Great Expectations in 2010: More Personal Savings and Cheaper Food, Heat, Electronics, and Homes

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As we leave 2009 behind, there are many signs that life will be way better in the year to come.

And that’s reason to party, as Kiplinger’s notes with its list “11 Things to Celebrate as 2009 Comes to a Close.” Among the positives we can see right now and can expect more of in 2010 are:

It’s the best time in decades to buy a new home.
First time home buyers, take note. Home prices will continue to edge downward through mid 2010. Fiserv Lending Solutions forecasts that the median home price nationally will fall another 9.2% in 2010, following a 7.5% decline in 2009. But more pain for existing homeowners also means the ratio of median family income to median home price has dropped to 2.8 — just under the long-term historical average of 2.9, according to Fiserv. Affordability combined with historically low mortgage rates (still around 5% for most 30-year fixed-rate mortgages, including jumbos) presents opportunities for buyers who have good credit and secure jobs and plan to live in their homes for a long time.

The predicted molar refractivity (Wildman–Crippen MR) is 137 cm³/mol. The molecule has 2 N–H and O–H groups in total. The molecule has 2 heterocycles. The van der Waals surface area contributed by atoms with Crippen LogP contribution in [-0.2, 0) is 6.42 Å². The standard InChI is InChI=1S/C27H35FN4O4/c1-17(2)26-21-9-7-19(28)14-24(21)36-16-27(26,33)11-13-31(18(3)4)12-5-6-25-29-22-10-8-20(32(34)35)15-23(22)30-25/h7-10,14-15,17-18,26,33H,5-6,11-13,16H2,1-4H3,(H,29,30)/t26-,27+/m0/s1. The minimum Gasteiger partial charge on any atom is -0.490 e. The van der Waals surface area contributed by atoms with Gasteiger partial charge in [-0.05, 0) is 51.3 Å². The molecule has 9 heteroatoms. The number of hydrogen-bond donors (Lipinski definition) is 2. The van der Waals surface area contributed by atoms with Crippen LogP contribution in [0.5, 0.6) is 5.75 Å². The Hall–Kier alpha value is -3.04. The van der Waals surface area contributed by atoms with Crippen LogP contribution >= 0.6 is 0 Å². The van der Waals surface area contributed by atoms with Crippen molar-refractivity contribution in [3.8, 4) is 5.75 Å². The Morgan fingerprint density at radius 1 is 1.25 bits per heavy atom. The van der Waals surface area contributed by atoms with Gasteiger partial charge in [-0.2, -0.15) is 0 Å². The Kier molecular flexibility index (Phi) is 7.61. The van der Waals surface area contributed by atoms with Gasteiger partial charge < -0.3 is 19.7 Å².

Hmmm … good credit and secure jobs? Those are deal breakers for a lot of people, especially that latter stipulation. Another positive:

Innovation for everyone.
The recession and aggressive competition globally are driving down prices on consumer electronics, making dazzling, new technology affordable to more and more people. Just look at high-definition, flat-screen televisions. A few years ago, a 32-inch unit started at $1,000. Effective November 19, 2009, Best Buy started offering all entry-level 32-inch Dynex LCD HDTVs for $299.99 and 40-inch Dynex 1080p televisions for $499.99. Smart-phone service providers are trotting out a host of new phones and service plans to give Apple’s iPhone a run for its money. And prices for lightweight computer laptops, netbooks, video games, Blu-ray players and digital book readers are all falling fast as well. The trend is likely to continue into 2010.

This is a good thing, I suppose, but part of me wishes the technology stayed expensive—because then I’d have more incentive to make due with whatever perfectly good TV or phone I already own. Oh well.